Monday, June 16, 2014

Character Arcs

Welcome, welcome, welcome. Please. Come in, have a drink, have a seat; we're going to be going over something very important to writing stories today. That particular topic is, as you may have guessed from this week's title, Character Arcs.

Many of you here today probably are already well aware of what a Character Arc is, but for those of you that don't, aren't sure, or just think I don't know what one is; I'm going to tell you up front anyway.

At it's most basic, a Character Arc is the journey of the main character through a story and how he changes from the first page to the last. There are three main types of arcs though, which I would like to list off before delving much deeper.

First is the Change. In this arc, the main character transforms drastically over the course of the story. Luke Skywalker from the Star Wars franchise is a perfect example of this. When we first meet him, he's just a bumbling kid, thinking about tinkering with his speeder bike with his friends, working and living on a moisture farm. By the end of Episode 6 though, he's a focused, powerful, and mature Jedi Knight, ready to face not only Darth Vader, but the evil emperor as well. (This is also a good example of how a Character Arc can span multiple stories, rather than just all happening in one.)

Then there is personal growth. This means the main character changes, but not drastically. They gain experience, new skills, tools, friends, and all the exterior things, but the things that make them who they are doesn't change throughout the story. As an example, I don't think there is one better than Harry Potter from the Harry Potter series. Throughout the entire story, spanning all the books and movies, he stays true to himself, even if he does stumble a little at times. By the end of the series, he's gained a lot of knowledge and experience, but his essence remains more or less the same as the boy who learned on his 11th birthday that he was a wizard. 

Lastly, we have the Fall, or the tragedy. This is the story that follows the main character in his fall from grace. They start at the top, or even somewhere in between and over the course of the story, lose everything, descending into madness, destitution, or even death. As you can imagine, this occurs in horror stories more often than others. It does pop up though. For a good example, we again turn to the Star Wars saga, specifically the rise and fall of Anakin Skywalker. (I'm only going through the prequel movies, as I know he does get redeemed at the very end, sorry if that's a spoiler to anyone.) He starts off as a young boy, full of promise and potential, and he does become a Jedi, albeit with an insufferable attitude. Then everything goes wrong, though. (POTENTIAL SPOILERS). He loses almost everything he has, his friends, his family, even his limbs, and he ends up the pawn of a dark power. And while he is manipulated, he makes the choices that brings it all about himself, which is what makes it all a true tragedy.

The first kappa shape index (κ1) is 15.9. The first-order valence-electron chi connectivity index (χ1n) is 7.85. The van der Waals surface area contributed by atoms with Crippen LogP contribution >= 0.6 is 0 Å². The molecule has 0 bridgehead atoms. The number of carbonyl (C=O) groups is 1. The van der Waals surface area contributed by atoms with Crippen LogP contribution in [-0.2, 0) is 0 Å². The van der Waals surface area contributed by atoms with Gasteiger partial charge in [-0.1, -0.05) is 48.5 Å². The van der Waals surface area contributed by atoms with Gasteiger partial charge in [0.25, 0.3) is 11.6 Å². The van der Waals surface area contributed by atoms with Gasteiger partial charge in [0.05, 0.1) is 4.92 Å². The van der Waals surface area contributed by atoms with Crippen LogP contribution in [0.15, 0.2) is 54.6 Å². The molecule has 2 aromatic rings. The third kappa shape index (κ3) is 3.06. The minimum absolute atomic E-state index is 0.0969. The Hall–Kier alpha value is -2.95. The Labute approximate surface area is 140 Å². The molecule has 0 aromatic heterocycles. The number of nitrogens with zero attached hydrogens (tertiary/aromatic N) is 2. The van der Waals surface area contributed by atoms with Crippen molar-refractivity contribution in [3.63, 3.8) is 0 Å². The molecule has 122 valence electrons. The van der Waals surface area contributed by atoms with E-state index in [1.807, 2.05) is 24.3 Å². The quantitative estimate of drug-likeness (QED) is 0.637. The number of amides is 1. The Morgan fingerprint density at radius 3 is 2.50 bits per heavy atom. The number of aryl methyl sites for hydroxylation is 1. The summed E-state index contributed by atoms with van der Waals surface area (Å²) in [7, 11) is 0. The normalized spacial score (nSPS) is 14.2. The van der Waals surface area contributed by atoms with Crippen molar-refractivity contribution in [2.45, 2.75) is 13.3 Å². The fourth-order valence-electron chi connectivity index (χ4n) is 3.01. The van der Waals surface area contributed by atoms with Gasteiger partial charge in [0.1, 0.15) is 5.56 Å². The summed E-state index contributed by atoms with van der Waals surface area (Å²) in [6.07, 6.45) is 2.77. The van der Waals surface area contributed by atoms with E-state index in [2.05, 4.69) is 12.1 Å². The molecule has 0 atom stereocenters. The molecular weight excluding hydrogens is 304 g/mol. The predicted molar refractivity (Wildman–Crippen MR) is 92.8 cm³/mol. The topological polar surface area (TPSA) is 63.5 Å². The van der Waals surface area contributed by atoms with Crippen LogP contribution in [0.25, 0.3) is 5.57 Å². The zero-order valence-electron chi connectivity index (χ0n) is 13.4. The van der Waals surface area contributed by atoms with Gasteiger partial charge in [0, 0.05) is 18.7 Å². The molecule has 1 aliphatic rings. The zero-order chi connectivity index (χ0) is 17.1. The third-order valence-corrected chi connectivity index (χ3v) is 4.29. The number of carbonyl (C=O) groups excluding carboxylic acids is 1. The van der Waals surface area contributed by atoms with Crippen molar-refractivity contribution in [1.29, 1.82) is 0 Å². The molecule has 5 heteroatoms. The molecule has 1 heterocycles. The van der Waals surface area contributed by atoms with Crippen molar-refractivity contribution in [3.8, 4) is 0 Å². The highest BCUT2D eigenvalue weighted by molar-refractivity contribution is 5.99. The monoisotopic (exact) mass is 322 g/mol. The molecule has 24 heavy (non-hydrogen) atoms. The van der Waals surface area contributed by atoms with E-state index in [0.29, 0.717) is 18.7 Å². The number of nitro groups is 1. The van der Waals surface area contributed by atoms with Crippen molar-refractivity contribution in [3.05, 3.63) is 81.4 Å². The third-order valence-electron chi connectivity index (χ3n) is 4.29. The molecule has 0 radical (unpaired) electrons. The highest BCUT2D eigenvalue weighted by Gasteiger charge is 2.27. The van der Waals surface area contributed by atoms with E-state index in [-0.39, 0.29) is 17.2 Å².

So there. Those are the most basic, and the most common Character Arcs you'll find in fiction. I hope I've proved that I do know of these basic storytelling premises. 

But now I'm going to be somewhat controversial.

I don't believe a fully realized Character Arc is required in all stories. 

Particularly if you're going for any kind of realistic characters. Face it, people get into and go through situations all the time. We may not have high adventure and things happening, but we all go through individual stories in our lives all the same. A lot of the time, people don't change or learn an earth-shattering truth; they deal with the situation as best they can and come out the other side little, if at all, changed for the experience.

In stories where it's about being in the right/wrong place at the right/wrong time, characters aren't looking to change who they are, they didn't set out on this quest to obtain something (at least at first). The story is about an event, and how characters react to it.  The story isn't about growth, change, or tragedy, it's about seeing how ordinary people react to extraordinary circumstances. Change, growth, and tragedy may happen, but it's not the focus of the story. 

Horror is the perfect genre for stories like that. Take Stephen King's The Shining for example. Little Danny Torrence and his mother are trapped in a horrible situation and are just trying to survive it. Few would argue The Shining is a great book, with some incredible characterizations, and you do see some tragedy with Jack's descent into madness, but that one facet isn't the sole focus of the story. It happens alongside Danny and his mother's (yes, I can't remember her name, sue me.) fight for survival against the demons that haunt the hotel and which drive his father insane. Danny and his mother don't particularly demonstrate any great change or growth, despite making it from beginning to end. 

So next time you're reading, or watching a movie, if it strikes you, try to pick out the arc plotted for the main character. You may even be surprised to find there isn't one. 

~ Shaun

As always, if you disagree and want to discuss, argue, or insult me over my thoughts here, feel free to do so in the comments. :-) 

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